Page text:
; introductory example; finds the sum of the elements of an array SECTION .data ; start of data segment global x x: dd 1 dd 5 dd 2 dd 18 sum: dd 0 SECTION .text ; start of code segment mov eax,4 ; EAX will serve as a counter for ; the number words left to be summed mov ebx,0 ; EBX will store the sum mov ecx, x ; ECX will point to the current ; element to be summed top: add ebx, [ecx] add ecx,4 ; move pointer to next element dec eax ; decrement counter jnz top ; if counter not 0, then loop again done: mov [sum],ebx ; done, store result in "sum"
Let's discuss this in the context of the AT&T syntax.
First, we have the line
.data # start of data segment
The fact that this begins with `.' signals the assembler that this will be a directive, meaning a command to the assembler rather than something the assembler will translate into an instruction. (The `#' character means that it and the remainder of the line are to be treated as a comment.) This directive here is indicating that what follows will be data rather than code.
x: .long 1 .long 5 .long 2 .long 18
This tells the assembler to make a note in x.o saying that when this program is later loaded for execution, there will be four consecutive ``long'' (i.e. 32-bit) words in memory set with initial values 1, 5, 2 and 18 (decimal).3 Moreover, we are telling the assembler that in our assembly code below, the first of these four long words will be referred to as x. We say that x is a label for this word.4 Similarly, immediately following those four long words in memory will be a long word which we will refer to in our assembly code below as sum.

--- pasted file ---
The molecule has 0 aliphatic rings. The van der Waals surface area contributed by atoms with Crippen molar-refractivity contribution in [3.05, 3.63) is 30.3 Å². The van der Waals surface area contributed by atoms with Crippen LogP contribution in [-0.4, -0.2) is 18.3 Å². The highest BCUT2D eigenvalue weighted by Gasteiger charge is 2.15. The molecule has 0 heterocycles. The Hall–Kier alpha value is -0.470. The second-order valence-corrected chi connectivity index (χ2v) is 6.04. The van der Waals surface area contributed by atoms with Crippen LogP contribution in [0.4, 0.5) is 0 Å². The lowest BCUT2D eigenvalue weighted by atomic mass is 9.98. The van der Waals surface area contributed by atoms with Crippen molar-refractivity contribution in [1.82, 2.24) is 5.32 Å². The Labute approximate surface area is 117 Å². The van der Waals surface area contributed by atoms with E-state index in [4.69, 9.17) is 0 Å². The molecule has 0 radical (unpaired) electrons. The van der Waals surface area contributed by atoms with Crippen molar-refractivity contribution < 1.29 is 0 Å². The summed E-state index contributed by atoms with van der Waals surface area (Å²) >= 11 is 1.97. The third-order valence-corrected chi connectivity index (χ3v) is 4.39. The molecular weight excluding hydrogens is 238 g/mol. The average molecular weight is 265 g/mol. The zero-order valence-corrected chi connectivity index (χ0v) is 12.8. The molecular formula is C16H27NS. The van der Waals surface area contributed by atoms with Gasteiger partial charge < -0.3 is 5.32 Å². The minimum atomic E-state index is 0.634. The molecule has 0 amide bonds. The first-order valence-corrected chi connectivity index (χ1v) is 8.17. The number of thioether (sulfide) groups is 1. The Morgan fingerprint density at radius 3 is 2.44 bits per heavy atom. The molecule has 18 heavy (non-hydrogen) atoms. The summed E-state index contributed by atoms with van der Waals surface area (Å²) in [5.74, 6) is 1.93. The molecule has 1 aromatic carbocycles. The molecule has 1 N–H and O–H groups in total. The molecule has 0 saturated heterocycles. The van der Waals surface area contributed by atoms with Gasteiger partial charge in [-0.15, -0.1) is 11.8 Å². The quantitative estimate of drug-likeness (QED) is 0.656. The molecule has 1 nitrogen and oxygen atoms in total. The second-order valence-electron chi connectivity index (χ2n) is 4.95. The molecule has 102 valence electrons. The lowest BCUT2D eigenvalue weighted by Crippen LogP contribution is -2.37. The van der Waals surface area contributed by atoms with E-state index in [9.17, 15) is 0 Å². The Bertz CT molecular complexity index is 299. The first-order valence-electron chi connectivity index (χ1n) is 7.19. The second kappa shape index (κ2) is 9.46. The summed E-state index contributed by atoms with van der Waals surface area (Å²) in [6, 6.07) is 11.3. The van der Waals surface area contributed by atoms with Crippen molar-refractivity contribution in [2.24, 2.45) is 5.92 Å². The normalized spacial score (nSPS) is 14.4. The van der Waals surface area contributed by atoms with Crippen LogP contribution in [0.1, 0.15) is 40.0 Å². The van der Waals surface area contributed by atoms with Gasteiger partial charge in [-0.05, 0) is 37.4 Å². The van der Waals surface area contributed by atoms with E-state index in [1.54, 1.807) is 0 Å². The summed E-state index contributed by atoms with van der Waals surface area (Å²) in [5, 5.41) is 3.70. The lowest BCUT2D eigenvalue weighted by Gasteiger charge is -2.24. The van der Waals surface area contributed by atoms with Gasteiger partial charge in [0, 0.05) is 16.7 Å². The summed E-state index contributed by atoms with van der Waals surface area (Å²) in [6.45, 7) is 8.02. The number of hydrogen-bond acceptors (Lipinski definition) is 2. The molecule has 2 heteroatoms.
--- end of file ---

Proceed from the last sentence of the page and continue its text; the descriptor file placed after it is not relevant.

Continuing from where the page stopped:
By the way, what if x had been an array of 1,000 long words instead of four, with all words to be initialized to, say, 8? Would we need 1,000 lines? No, we could do it this way:
x: .rept 1000 .long 8 .endr
The .rept directive tells the assembler to act as if the lines following .rept, up to the one just before .endr, are repeated the specified number of times.
Next we have a directive signalling the start of the text segment, meaning actual program code. Look at the first two lines:
_start: movl $4, %eax
Here _start is another label, in this case for the location in memory at which execution of the program is to begin, called the entry point, in this case that movl instruction. We did not choose the name for this label arbitrarily, in contrast to all the others; the UNIX linker takes this as the default.
The movl instruction copies the constant 4 to the EAX register.5 The `l' in ``movl'' means ``long.'' The corresponding Intel syntax,
has no such distinction, relying on the fact that EAX is a 32-bit register to implicitly give the same message to the assembler.
The second instruction is similar, but there is something noteworthy in the third:
movl $x, %ecx
In the token $4 in the first instruction, the dollar sign meant a constant, and the same is true for $x. The constant here is the address of x. Thus the instruction places the address of x in the ECX register, so that EAX serves as a pointer. A later instruction,
addl $4, %ecx
increments that pointer by 4 bytes, i.e. 1 word, each time we go around the loop, so that we eventually have the sum of all the words.
Note that $x has a completely different meaning that x by itself. The instruction
movl x, %ecx
would copy the memory location x itself, rather than its address, to ECX.6
The next line begins the loop:
top: addl (%ecx), %ebx